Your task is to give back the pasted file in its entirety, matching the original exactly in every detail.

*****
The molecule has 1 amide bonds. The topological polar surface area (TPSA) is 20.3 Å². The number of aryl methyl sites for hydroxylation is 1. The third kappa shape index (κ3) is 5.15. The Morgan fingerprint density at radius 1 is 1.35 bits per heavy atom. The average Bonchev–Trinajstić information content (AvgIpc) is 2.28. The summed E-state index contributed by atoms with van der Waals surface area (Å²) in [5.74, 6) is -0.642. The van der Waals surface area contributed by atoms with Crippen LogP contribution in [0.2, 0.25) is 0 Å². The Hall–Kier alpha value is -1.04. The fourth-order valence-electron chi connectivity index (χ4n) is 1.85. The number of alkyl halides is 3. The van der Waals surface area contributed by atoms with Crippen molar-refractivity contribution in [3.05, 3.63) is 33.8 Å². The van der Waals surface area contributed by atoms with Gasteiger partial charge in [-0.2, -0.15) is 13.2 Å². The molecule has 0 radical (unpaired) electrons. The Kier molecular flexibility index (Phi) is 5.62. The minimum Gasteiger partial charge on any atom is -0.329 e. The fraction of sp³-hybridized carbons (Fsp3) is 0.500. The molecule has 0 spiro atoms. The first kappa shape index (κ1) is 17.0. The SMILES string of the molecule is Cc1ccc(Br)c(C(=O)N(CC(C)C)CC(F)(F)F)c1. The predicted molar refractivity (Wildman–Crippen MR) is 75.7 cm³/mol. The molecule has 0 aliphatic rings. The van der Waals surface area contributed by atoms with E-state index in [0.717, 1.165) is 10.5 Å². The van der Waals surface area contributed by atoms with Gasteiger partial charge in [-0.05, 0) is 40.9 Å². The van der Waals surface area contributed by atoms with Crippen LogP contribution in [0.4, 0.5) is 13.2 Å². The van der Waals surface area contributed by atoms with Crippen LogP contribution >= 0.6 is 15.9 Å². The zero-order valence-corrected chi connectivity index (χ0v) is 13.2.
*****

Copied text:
The molecule has 1 amide bonds. The topological polar surface area (TPSA) is 20.3 Å². The number of aryl methyl sites for hydroxylation is 1. The third kappa shape index (κ3) is 5.15. The Morgan fingerprint density at radius 1 is 1.35 bits per heavy atom. The average Bonchev–Trinajstić information content (AvgIpc) is 2.28. The summed E-state index contributed by atoms with van der Waals surface area (Å²) in [5.74, 6) is -0.642. The van der Waals surface area contributed by atoms with Crippen LogP contribution in [0.2, 0.25) is 0 Å². The Hall–Kier alpha value is -1.04. The fourth-order valence-electron chi connectivity index (χ4n) is 1.85. The number of alkyl halides is 3. The van der Waals surface area contributed by atoms with Crippen molar-refractivity contribution in [3.05, 3.63) is 33.8 Å². The van der Waals surface area contributed by atoms with Gasteiger partial charge in [-0.2, -0.15) is 13.2 Å². The molecule has 0 radical (unpaired) electrons. The Kier molecular flexibility index (Phi) is 5.62. The minimum Gasteiger partial charge on any atom is -0.329 e. The fraction of sp³-hybridized carbons (Fsp3) is 0.500. The molecule has 0 spiro atoms. The first kappa shape index (κ1) is 17.0. The SMILES string of the molecule is Cc1ccc(Br)c(C(=O)N(CC(C)C)CC(F)(F)F)c1. The predicted molar refractivity (Wildman–Crippen MR) is 75.7 cm³/mol. The molecule has 0 aliphatic rings. The van der Waals surface area contributed by atoms with E-state index in [0.717, 1.165) is 10.5 Å². The van der Waals surface area contributed by atoms with Gasteiger partial charge in [-0.05, 0) is 40.9 Å². The van der Waals surface area contributed by atoms with Crippen LogP contribution in [0.4, 0.5) is 13.2 Å². The van der Waals surface area contributed by atoms with Crippen LogP contribution >= 0.6 is 15.9 Å². The zero-order valence-corrected chi connectivity index (χ0v) is 13.2.